Thursday, December 25, 2008

Poo (Movie) 2008

A head turner - had a sense of watching a true rural movie after a long time (since Bharathiraja, and yes - ParuthiVeeran is of a different genre!) Vijay from the fraternity agrees.

Unexpected script. Sasi has shown some real class here and there. (for instance, the scene where the sad father looks at three characters from the entrance to his house, each look conveying volumes of script).

Its definitely not a tear jerker - and I didnt feel the movie dragging as many reviews did or as my friend complained '25 years late in Tamil cinema'. The clue I think lies in the child-like debutant actor Parvathy and her skillful acting. She carries the film on her slender shoulders easily - she literally appears on every frame. The variety of emotions that she depicts makes it a rare performance for any actor in recent Tamil film history, let alone debutants. Brilliant cameos by the guy acting as Srikant's father and other minor role playing actors. Srikant has a rather forgettable role.

The biggest let down in the movie is the music - a subject as fresh as this deserved a better score!

Spoilers ahead-
Now, the topic could easily be classified as a mushy young love tale. But it is not - there is more to Mari's tale. An upwardly mobile society where lower middle class families fight traditional village bonds in their quest for 'the next higher social level'.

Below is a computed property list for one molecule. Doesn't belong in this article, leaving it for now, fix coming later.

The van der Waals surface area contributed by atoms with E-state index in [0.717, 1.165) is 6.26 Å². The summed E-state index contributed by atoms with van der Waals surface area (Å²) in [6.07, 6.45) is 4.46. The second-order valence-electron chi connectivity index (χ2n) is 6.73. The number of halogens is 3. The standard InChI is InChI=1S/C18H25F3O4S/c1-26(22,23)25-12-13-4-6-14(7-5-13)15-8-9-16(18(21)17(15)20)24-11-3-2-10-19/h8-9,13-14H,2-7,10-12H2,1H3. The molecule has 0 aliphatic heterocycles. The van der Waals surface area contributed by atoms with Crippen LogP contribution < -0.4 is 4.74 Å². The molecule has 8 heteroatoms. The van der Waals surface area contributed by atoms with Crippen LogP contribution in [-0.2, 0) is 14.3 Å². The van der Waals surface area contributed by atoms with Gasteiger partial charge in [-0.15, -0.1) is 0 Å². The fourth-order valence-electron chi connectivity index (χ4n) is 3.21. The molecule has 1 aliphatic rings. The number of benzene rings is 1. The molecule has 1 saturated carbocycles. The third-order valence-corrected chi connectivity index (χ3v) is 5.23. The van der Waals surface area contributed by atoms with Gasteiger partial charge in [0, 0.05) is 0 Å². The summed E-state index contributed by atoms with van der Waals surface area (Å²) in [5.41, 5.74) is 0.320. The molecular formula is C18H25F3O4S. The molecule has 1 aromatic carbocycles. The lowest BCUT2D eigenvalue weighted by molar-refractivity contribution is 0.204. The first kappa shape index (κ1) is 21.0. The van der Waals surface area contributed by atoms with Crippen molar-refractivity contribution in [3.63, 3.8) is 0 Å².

Sasi gives the viewers the full sense of impending gloom right from Mari's child like love by leaving no room for suspense. Thangarasu's father is willing to upset his sister to marry off his son to a wealthy family because he feels that society has no respect for 'hard work or grey hair'. Mari's happens to be one of the hearts that get broken under the Juggernaut of progress of the Indian middle class.

This extraordinary chase for the 'next higher level' is reflected in the father's pain when he hears that his son's salary is not going to be as high as he expected.The tragedy that happens when the best laid plans fail to yield happiness is not the tragedy of Mari alone, it is of an entire Indian middle class.

Another aspect is the hidden sea of emotions with which each main character enters matrimony. Thangarasu, Mari and the new wife of Thangarasu all three enter wedlock with a sea of hidden emotions that their other half could not have guessed. This proves to be their doom. The best laid of plans of men and mice...

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